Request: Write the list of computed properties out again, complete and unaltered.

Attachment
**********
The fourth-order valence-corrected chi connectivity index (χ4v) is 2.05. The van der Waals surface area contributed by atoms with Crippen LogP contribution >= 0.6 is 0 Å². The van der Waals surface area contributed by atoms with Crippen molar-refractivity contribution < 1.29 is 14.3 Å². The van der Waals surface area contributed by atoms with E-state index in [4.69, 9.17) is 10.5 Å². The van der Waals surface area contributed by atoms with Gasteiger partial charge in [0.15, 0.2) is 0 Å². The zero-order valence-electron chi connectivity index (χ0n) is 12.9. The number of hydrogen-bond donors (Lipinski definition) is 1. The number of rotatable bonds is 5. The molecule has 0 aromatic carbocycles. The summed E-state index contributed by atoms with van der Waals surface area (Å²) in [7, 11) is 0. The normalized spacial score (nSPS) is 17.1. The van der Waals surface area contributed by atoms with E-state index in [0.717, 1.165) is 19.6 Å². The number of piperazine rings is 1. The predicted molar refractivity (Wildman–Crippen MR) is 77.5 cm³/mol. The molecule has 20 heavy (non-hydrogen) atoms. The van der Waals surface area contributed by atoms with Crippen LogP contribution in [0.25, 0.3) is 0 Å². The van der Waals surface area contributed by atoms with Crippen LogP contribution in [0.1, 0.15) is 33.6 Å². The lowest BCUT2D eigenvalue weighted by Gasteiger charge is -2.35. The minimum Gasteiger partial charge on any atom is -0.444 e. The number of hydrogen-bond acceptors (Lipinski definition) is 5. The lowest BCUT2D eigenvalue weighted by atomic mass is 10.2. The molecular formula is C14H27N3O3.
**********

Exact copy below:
The fourth-order valence-corrected chi connectivity index (χ4v) is 2.05. The van der Waals surface area contributed by atoms with Crippen LogP contribution >= 0.6 is 0 Å². The van der Waals surface area contributed by atoms with Crippen molar-refractivity contribution < 1.29 is 14.3 Å². The van der Waals surface area contributed by atoms with E-state index in [4.69, 9.17) is 10.5 Å². The van der Waals surface area contributed by atoms with Gasteiger partial charge in [0.15, 0.2) is 0 Å². The zero-order valence-electron chi connectivity index (χ0n) is 12.9. The number of hydrogen-bond donors (Lipinski definition) is 1. The number of rotatable bonds is 5. The molecule has 0 aromatic carbocycles. The summed E-state index contributed by atoms with van der Waals surface area (Å²) in [7, 11) is 0. The normalized spacial score (nSPS) is 17.1. The van der Waals surface area contributed by atoms with E-state index in [0.717, 1.165) is 19.6 Å². The number of piperazine rings is 1. The predicted molar refractivity (Wildman–Crippen MR) is 77.5 cm³/mol. The molecule has 20 heavy (non-hydrogen) atoms. The van der Waals surface area contributed by atoms with Crippen LogP contribution in [0.25, 0.3) is 0 Å². The van der Waals surface area contributed by atoms with Crippen LogP contribution in [0.1, 0.15) is 33.6 Å². The lowest BCUT2D eigenvalue weighted by Gasteiger charge is -2.35. The minimum Gasteiger partial charge on any atom is -0.444 e. The number of hydrogen-bond acceptors (Lipinski definition) is 5. The lowest BCUT2D eigenvalue weighted by atomic mass is 10.2. The molecular formula is C14H27N3O3.